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Using the Dashboard
Since the first demonstrations of Dashboard, Apple has been referring to it as "Exposé for Widgets!" and has even gone so far as to include Dashboard preferences within the Exposé panel. Considering that we had Hide All before Exposé, I can only wonder if Apple would have been calling it an equally meaningless "Hide All for Widgets!" if it were introduced a few years ago.
What does Exposé have to do with Dashboard? Nothing, other than they both turn your screen slightly dark and won't let you interact with any active applications.
What Is Dashboard?
Dashboard is a modern implementation of "lite" applications Desk Accessories as they were called in 1984. These miniature applications are now called widgets and run on a layer that is normally not visible on your desktop. By pressing a button (F12, by default), the Dashboard zooms into view and you can use the various widget tools to quickly look up addresses in your address book, play simple games, and interact with various Internet information sources. When you're finished using dashboard, you just press F12 again and it zooms out of view.
What makes Dashboard more useful than just running standard Tiger applications to access the same functionality is that it is always available and maintains a static configuration. You can start a calculator widget, game widget, and a dozen other widgets, arrange them on your screen and, even after reboots, they'll appear just where you left them by starting the Dashboard.
Activating and Deactivating the Dashboard
To activate the Dashboard, click the Dashboard icon in the Dock or press the F12 key. You can also set up a hot corner for starting Dashboard using the Exposé & Dashboard System Preference panel discussed in the previous section, "Managing Windows with Exposé."
Your screen will change to a dark gray color and further clicks will not be transferred to your running applications. You are now within the Dashboard layer. There should be a few widgets active by default, as shown in Figure 1.44. After a few seconds, you can start interacting with the widgets clicking, typing, and so on.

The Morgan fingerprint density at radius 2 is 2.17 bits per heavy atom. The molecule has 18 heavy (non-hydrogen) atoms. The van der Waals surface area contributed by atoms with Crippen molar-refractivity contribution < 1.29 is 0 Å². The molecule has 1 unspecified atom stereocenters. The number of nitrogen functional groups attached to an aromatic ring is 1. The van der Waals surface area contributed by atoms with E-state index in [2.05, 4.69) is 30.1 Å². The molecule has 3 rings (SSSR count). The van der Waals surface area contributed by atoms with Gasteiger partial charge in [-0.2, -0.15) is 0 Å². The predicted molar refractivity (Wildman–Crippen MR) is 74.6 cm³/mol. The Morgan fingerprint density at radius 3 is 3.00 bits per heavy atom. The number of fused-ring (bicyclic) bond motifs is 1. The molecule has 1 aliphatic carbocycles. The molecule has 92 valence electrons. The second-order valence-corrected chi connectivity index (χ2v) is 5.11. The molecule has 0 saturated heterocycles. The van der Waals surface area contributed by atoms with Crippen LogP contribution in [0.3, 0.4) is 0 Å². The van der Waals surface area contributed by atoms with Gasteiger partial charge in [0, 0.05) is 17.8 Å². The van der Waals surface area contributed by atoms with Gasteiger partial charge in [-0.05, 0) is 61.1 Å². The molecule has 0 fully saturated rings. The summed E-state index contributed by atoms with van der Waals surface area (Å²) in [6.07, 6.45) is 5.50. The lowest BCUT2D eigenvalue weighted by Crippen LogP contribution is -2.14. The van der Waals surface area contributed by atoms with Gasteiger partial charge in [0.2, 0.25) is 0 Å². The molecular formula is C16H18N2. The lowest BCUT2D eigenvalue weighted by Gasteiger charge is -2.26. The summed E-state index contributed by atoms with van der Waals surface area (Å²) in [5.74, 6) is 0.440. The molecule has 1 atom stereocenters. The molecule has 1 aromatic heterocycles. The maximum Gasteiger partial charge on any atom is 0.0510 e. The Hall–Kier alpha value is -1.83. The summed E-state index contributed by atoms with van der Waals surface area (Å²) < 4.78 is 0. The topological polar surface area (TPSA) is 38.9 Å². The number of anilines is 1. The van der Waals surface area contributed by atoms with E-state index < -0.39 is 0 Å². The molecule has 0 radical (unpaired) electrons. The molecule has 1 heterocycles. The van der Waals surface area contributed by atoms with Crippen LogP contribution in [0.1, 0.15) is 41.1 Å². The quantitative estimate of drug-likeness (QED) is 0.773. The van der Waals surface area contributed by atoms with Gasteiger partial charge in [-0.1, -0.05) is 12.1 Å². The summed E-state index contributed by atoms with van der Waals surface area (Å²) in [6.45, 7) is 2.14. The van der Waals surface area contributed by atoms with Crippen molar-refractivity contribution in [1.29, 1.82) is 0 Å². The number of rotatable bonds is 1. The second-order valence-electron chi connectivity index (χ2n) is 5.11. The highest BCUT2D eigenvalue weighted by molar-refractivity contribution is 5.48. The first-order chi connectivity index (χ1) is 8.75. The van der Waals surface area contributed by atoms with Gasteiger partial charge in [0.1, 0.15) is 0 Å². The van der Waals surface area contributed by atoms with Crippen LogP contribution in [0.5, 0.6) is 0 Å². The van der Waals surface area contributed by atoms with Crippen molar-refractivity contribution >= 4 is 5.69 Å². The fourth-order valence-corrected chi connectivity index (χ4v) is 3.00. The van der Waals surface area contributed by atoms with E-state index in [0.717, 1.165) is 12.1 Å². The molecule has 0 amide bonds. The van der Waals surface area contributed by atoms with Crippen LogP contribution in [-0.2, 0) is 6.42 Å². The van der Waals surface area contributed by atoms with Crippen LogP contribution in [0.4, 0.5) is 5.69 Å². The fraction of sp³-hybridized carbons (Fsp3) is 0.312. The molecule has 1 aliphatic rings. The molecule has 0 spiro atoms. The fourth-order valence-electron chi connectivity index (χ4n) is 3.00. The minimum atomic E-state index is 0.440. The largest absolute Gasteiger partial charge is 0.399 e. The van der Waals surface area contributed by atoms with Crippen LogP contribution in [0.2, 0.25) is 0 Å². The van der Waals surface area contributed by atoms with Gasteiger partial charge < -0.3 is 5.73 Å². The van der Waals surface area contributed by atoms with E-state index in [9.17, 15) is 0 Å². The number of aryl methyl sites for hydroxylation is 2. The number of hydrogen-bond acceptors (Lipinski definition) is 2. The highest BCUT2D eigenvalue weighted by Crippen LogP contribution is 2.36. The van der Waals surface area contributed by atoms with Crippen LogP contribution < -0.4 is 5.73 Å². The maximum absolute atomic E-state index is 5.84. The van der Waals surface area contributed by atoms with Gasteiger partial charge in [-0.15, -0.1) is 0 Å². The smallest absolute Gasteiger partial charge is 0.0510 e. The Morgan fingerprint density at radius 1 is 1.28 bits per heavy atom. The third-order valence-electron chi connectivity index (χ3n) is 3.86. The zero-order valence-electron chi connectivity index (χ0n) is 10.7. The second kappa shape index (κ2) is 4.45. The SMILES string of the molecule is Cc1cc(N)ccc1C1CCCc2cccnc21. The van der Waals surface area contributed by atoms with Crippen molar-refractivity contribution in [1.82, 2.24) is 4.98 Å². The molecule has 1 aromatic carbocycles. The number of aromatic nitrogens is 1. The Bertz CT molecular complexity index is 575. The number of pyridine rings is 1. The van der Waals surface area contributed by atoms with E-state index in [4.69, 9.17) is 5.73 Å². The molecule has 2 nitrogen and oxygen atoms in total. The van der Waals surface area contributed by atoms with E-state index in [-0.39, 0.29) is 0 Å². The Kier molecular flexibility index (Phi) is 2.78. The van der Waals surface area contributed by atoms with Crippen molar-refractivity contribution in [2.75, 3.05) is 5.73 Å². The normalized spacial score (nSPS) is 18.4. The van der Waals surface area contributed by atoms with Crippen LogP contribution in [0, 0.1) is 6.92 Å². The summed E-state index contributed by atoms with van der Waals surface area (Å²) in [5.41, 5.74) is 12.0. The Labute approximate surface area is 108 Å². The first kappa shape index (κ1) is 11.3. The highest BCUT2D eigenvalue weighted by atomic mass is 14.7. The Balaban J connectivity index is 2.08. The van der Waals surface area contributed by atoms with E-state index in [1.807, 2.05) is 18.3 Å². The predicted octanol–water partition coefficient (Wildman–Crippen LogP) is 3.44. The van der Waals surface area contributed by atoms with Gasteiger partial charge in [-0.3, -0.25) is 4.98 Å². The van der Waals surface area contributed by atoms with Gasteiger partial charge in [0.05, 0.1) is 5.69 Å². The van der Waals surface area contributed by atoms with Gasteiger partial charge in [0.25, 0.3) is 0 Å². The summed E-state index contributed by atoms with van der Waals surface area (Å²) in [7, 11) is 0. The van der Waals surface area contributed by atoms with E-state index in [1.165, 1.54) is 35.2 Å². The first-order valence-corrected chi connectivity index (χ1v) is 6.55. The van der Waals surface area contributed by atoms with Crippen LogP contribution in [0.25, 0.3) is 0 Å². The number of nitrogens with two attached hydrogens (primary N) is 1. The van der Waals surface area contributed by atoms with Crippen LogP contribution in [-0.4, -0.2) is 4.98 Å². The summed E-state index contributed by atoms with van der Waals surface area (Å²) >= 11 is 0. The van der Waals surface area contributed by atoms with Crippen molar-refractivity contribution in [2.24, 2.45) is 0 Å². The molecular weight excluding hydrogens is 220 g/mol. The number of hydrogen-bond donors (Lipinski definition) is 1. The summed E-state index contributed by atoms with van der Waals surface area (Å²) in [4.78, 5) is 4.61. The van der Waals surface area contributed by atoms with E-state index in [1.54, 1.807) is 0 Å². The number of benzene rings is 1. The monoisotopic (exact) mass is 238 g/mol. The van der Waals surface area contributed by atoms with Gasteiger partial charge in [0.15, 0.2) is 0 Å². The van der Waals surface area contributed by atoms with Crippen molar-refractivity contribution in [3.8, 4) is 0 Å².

Figure 1.44. The Dashboard starts and displays any active widgets.
To deactivate the Dashboard, just click outside of one of the active widgets, press the F12 key, or use the chosen hot-corner again and your screen will go back to normal.
Obviously, the key to doing anything productive with the Dashboard is finding and adding the right widgets to the screen. To access the Dashboard widget library, click the + icon located in the bottom-left corner of the screen. A horizontal scrolling list of widgets will appear. You can click and drag from this widget repository to anywhere on your screen and the widget will launch and appear at that location, as seen in Figure 1.45. For some widgets, you can add multiple instances to the screen. Stickies, for example, would hardly be useful if you could have only one onscreen at a time.
Figure 1.45. Add new widgets to your screen using the widget library.
The first time a third-party widget is launched, you might see a warning asking whether you should trust the file. If you have downloaded it from a reputable source, click OK; if not, you probably shouldn't be running it.
While the widget library is open, you can close any active widgets by clicking the X icon in their upper-left corners.
To close the widget library itself, click the + icon again.
Widget preferences are usually accessed by clicking a small "i" on the face of the widget. This will spin the widget around (a nifty graphical effect borrowed from Sun's Project Looking-glass) to reveal additional settings and features on the "back" of the widget's window. Widget settings can be accessed regardless of the state of the widget library.
Adding Widgets to the Widget Library
Adding new widgets to your widget library is simple. To download widgets directly from Apple, click the More Widgets link in the widget library and then follow the onscreen instructions. To install a third-party widget that isn't included in this list, download the widget to your desktop (outside of Dashboard) and place it in either /Library/Widgets or ~/Library/Widgets for systemwide or personal use, respectively. Or just double-click the widget file and it will be installed for you automatically.
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